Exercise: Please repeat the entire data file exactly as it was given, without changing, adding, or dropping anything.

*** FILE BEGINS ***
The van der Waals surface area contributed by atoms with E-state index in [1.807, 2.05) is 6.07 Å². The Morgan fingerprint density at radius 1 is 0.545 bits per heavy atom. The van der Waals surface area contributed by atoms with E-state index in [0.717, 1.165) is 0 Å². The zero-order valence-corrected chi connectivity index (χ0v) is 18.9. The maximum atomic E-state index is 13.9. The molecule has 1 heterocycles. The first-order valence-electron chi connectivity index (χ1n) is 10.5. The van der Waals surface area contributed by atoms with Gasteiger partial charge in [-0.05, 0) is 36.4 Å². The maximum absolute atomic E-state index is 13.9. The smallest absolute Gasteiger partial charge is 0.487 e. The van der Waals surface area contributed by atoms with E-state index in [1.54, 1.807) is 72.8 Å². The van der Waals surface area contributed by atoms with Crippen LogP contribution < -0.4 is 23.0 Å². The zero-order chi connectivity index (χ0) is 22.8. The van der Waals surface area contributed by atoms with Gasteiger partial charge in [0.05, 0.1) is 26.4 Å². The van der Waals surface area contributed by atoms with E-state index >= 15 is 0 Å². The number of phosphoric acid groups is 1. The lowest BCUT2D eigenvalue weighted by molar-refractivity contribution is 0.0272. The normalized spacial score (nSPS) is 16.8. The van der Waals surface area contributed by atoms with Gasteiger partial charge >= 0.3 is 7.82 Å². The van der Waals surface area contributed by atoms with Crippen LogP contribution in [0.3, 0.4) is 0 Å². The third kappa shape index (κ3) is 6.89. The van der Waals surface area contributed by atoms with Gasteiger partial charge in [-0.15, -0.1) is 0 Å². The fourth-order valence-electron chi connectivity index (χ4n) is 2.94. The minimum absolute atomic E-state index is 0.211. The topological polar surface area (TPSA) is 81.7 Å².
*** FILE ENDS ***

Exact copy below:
The van der Waals surface area contributed by atoms with E-state index in [1.807, 2.05) is 6.07 Å². The Morgan fingerprint density at radius 1 is 0.545 bits per heavy atom. The van der Waals surface area contributed by atoms with E-state index in [0.717, 1.165) is 0 Å². The zero-order valence-corrected chi connectivity index (χ0v) is 18.9. The maximum atomic E-state index is 13.9. The molecule has 1 heterocycles. The first-order valence-electron chi connectivity index (χ1n) is 10.5. The van der Waals surface area contributed by atoms with Gasteiger partial charge in [-0.05, 0) is 36.4 Å². The maximum absolute atomic E-state index is 13.9. The smallest absolute Gasteiger partial charge is 0.487 e. The van der Waals surface area contributed by atoms with E-state index in [1.54, 1.807) is 72.8 Å². The van der Waals surface area contributed by atoms with Crippen LogP contribution < -0.4 is 23.0 Å². The zero-order chi connectivity index (χ0) is 22.8. The van der Waals surface area contributed by atoms with Gasteiger partial charge in [0.05, 0.1) is 26.4 Å². The van der Waals surface area contributed by atoms with E-state index >= 15 is 0 Å². The number of phosphoric acid groups is 1. The lowest BCUT2D eigenvalue weighted by molar-refractivity contribution is 0.0272. The normalized spacial score (nSPS) is 16.8. The van der Waals surface area contributed by atoms with Gasteiger partial charge >= 0.3 is 7.82 Å². The van der Waals surface area contributed by atoms with Crippen LogP contribution in [0.3, 0.4) is 0 Å². The third kappa shape index (κ3) is 6.89. The van der Waals surface area contributed by atoms with Gasteiger partial charge in [-0.15, -0.1) is 0 Å². The fourth-order valence-electron chi connectivity index (χ4n) is 2.94. The minimum absolute atomic E-state index is 0.211. The topological polar surface area (TPSA) is 81.7 Å².